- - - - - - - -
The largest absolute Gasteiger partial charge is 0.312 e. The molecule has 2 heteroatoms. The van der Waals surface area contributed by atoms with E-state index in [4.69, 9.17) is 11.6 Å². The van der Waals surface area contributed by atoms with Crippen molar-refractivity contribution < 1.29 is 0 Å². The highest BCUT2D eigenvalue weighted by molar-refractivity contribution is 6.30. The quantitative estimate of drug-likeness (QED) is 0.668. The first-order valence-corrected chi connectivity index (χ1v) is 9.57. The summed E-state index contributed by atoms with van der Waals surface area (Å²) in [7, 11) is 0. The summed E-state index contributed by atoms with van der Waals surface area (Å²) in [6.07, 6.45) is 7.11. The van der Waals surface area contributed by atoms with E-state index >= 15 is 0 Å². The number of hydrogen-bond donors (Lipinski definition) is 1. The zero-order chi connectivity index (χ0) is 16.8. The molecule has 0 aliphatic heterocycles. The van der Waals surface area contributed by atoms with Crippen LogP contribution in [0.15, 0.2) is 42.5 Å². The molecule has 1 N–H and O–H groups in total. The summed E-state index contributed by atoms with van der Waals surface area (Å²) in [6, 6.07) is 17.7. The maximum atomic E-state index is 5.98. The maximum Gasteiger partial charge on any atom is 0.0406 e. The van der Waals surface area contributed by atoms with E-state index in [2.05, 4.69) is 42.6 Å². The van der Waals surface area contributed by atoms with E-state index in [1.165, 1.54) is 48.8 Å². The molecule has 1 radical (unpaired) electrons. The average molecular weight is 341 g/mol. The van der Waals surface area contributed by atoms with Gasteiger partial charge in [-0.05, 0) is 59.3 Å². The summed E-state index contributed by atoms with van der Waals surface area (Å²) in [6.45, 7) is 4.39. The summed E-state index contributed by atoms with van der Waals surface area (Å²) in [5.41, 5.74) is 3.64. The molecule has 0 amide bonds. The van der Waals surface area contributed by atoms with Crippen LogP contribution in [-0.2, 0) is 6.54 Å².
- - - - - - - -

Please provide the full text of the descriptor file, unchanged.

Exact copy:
The largest absolute Gasteiger partial charge is 0.312 e. The molecule has 2 heteroatoms. The van der Waals surface area contributed by atoms with E-state index in [4.69, 9.17) is 11.6 Å². The van der Waals surface area contributed by atoms with Crippen molar-refractivity contribution < 1.29 is 0 Å². The highest BCUT2D eigenvalue weighted by molar-refractivity contribution is 6.30. The quantitative estimate of drug-likeness (QED) is 0.668. The first-order valence-corrected chi connectivity index (χ1v) is 9.57. The summed E-state index contributed by atoms with van der Waals surface area (Å²) in [7, 11) is 0. The summed E-state index contributed by atoms with van der Waals surface area (Å²) in [6.07, 6.45) is 7.11. The van der Waals surface area contributed by atoms with E-state index >= 15 is 0 Å². The number of hydrogen-bond donors (Lipinski definition) is 1. The zero-order chi connectivity index (χ0) is 16.8. The molecule has 0 aliphatic heterocycles. The van der Waals surface area contributed by atoms with Crippen LogP contribution in [0.15, 0.2) is 42.5 Å². The molecule has 1 N–H and O–H groups in total. The summed E-state index contributed by atoms with van der Waals surface area (Å²) in [6, 6.07) is 17.7. The maximum atomic E-state index is 5.98. The maximum Gasteiger partial charge on any atom is 0.0406 e. The van der Waals surface area contributed by atoms with E-state index in [2.05, 4.69) is 42.6 Å². The van der Waals surface area contributed by atoms with E-state index in [1.165, 1.54) is 48.8 Å². The molecule has 1 radical (unpaired) electrons. The average molecular weight is 341 g/mol. The van der Waals surface area contributed by atoms with Gasteiger partial charge in [-0.05, 0) is 59.3 Å². The summed E-state index contributed by atoms with van der Waals surface area (Å²) in [6.45, 7) is 4.39. The summed E-state index contributed by atoms with van der Waals surface area (Å²) in [5.41, 5.74) is 3.64. The molecule has 0 amide bonds. The van der Waals surface area contributed by atoms with Crippen LogP contribution in [-0.2, 0) is 6.54 Å².